Here's a fun game for you. Who is Jere Longman referring to in this sentence? I'd provide a link to Longman's New York Times article, but the answer is given in the link. Also whited out the club name, but if you're stuck, you can at least give that hint.
Another hint - it's nice to see that the New York Times still wakes up every morning and says to itself, "How can we insult Dan's intelligence today?"
Speaking of Mainstream Media - so, Ian Plenderleith on When Saturday Comes interprets the new Washington Freedom ad as a shot at DC United, Kevin Payne, and MLS. Not so, says WPS. Instead, it was a shot at a bigger target - Dan Snyder, the NFL, and the Washington Racist Nicknames.
The ad in question is here. I'm on the other side of the continent, but from here it looks like much more of a shot at Snyder than Payne and MLS.
But does that invalidate Plenderleith's point, that MLS has no business restricting access to those who are critical? We're not discussing whether they can - of course, they have the right to. The issue is whether they should.
I think you pretty much have to go case by case. I won't embarrass the leagues and teams that have given me a press pass, but the Galaxy never have, and the USSF has stopped. I interpret that as "Ah, I see you are familiar with my work." I could also interpret it as the Galaxy and USSF saying, "You have a readership volume roughly equivalent to opening the window and shouting," which, while damaging to my fragile ego, is an equally valid reason to make me pay to get into games.
This could be another callback to Jamie Trecker, who has the readership to warrant a press pass, at least. I don't know if MLS also bars Trecker, but if they do...he's Jamie Trecker. He's perfectly capable of lambasting American soccer from a paid seat, or his couch.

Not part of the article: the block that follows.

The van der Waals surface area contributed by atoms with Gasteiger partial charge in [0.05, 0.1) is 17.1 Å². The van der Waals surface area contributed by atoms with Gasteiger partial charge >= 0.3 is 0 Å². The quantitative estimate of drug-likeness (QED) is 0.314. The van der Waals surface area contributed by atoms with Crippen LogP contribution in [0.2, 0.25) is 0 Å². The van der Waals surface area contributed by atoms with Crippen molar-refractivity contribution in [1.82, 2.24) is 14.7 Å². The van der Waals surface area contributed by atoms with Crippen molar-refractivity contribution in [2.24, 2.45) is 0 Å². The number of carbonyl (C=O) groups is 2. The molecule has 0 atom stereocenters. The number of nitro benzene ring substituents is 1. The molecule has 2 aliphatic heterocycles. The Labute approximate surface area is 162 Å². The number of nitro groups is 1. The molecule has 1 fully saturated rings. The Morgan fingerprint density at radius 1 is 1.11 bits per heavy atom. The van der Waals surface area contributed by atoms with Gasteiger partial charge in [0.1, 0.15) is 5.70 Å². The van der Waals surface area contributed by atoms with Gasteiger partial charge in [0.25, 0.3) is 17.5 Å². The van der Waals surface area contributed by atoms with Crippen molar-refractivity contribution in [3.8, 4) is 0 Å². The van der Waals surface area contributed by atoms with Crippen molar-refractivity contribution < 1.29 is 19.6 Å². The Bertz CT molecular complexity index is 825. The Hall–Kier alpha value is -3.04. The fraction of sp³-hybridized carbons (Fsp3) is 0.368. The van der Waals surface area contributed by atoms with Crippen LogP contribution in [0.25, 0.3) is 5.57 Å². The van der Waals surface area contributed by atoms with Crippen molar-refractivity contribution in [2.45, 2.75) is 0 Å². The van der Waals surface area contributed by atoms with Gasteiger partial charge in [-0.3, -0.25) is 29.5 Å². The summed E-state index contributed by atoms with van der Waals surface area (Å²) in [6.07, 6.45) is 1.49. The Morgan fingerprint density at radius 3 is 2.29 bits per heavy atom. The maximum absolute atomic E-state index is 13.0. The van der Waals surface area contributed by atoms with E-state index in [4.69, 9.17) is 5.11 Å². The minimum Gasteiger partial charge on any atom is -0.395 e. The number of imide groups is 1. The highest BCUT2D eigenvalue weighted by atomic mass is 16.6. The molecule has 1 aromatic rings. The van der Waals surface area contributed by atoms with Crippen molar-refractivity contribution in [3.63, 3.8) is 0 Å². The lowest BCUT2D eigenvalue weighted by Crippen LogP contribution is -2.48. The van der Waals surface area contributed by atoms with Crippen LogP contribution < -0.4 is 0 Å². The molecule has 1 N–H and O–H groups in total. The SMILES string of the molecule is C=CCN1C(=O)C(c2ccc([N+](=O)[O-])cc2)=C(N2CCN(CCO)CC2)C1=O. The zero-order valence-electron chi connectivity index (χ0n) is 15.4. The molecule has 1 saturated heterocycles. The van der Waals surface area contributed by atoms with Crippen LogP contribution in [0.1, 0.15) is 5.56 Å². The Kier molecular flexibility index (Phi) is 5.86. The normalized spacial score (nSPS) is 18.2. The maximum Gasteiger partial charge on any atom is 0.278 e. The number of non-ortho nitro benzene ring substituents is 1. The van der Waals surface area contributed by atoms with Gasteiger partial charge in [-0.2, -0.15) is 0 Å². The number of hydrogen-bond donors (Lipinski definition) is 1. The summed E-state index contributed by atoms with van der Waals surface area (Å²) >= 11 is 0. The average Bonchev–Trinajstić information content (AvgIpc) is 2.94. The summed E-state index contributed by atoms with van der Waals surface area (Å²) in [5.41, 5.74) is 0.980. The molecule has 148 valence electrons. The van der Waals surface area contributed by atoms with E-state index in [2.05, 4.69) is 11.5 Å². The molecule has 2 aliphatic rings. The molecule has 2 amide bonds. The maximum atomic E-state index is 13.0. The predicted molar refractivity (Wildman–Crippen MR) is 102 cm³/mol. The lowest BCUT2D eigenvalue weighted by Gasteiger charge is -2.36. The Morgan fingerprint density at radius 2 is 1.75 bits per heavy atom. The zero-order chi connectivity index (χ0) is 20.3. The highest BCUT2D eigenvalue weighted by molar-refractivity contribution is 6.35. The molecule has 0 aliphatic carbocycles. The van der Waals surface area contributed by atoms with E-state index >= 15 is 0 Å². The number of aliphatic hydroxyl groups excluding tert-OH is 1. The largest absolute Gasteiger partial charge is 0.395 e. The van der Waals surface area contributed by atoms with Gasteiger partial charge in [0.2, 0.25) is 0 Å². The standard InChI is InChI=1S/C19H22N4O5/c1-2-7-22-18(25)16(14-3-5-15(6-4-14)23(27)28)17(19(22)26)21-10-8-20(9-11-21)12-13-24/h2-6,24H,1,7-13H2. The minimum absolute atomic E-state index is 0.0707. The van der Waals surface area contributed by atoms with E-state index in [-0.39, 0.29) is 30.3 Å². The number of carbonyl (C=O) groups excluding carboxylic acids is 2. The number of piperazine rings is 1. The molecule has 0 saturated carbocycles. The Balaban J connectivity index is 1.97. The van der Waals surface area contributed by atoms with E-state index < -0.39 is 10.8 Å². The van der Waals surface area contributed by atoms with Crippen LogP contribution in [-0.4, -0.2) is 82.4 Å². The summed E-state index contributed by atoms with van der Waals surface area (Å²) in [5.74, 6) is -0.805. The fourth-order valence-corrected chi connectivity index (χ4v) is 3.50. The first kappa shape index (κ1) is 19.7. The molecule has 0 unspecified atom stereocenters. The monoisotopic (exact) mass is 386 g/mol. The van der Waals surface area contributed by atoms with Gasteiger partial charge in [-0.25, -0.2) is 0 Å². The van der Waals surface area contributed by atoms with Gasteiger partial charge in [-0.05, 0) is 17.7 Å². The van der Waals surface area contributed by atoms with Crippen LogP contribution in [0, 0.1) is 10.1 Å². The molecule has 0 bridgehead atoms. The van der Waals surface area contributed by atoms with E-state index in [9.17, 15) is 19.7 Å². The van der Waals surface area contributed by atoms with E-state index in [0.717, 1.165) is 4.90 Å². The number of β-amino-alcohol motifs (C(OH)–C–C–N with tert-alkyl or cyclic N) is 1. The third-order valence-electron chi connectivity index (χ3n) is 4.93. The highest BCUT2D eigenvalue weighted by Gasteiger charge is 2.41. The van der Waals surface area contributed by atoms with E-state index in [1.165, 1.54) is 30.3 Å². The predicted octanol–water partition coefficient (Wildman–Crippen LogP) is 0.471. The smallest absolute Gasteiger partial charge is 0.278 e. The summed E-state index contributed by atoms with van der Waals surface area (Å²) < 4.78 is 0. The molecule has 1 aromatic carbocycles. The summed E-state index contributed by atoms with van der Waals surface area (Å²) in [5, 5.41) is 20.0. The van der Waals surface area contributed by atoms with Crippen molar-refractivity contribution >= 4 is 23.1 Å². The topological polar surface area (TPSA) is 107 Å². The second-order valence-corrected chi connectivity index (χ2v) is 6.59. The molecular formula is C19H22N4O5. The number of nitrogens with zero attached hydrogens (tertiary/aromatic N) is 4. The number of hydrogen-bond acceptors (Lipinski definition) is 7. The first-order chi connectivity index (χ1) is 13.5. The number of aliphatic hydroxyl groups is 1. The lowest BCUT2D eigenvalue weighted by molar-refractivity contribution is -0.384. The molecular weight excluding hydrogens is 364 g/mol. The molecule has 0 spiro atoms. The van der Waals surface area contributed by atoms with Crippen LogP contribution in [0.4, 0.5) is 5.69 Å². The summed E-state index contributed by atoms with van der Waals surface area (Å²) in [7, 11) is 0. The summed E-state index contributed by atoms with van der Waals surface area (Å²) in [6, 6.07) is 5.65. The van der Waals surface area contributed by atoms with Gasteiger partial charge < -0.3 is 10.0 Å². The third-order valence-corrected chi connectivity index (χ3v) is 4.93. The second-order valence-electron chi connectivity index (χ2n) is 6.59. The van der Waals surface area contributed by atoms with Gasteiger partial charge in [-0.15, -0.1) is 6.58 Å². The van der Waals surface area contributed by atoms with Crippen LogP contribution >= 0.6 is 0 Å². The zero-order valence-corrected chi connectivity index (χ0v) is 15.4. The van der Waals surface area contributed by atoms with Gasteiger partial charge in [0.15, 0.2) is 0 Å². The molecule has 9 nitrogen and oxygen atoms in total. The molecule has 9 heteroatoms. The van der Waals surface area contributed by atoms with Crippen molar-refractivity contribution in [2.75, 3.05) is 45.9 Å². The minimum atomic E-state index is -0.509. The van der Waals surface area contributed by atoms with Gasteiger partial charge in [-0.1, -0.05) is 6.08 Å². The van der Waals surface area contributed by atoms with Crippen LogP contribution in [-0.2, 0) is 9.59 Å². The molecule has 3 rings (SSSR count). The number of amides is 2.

Anyway, this was Ian's main point:
Well...geez. I think it varies team to team. AEG is the Kremlin, sure, and the Rapids are following that example. The Fire aren't nearly as open as they were in the Peter Wilt days, and the various New York ownerships have been alienating their fanbase since day one.
But I don't think you can say that about Seattle, or Houston, or San Jose, or even Toronto. Certainly not getting the vibe that Philadelphia and Portland are going to be run like the Stasi. Fine, all those teams are still in the honeymoon phase.
There is still a Supporters Summit, the Commissioner still addresses it. And there's a difference between engaging critics, and giving in to them. Parity is a painful example, I suppose, but you can't say that MLS hasn't answered the question. They like parity, they like playoffs, the team with the best record isn't always the champion, and that simply is not an issue in North American sports, including North American soccer. (Note the correct use of "North American.")
While scoring is down in MLS this year, that's almost singlehandedly down to the Galaxy hiring professional athletes to play defense. SOMEWHAT less facetiously, Evan writing to Bruce at Du Nord should have shot down any criticism along this line weeks ago, by actually looking up stats at RSSSF:
So the criticism of MLS seems once again to go back to it not being as popular as the Premiership. Gotta think they've noticed, but who knows, maybe not?
Line break for no reason. So I'm reading a thread about newspaper comics at a comedy website, and someone posts a link to this handy guide for what The Youth of Today Believe. Now, some of you out there may be the Youth of Today, but I happen to be older than God's grandfather, so some of these hit me as really harbingers of the Generation Gap.
There are a couple of items missing from that list, as far as we are concerned. "The United States has always qualified for the World Cup" is the top of the list, followed by "There has always been a Women's World Cup" and "Diego Maradona has always had drug problems." But while those are jarring now, imagine what a similar list will look like in five years, when we will be faced with adults who have never known a time without Major League Soccer.
Just struck me as interesting, is all.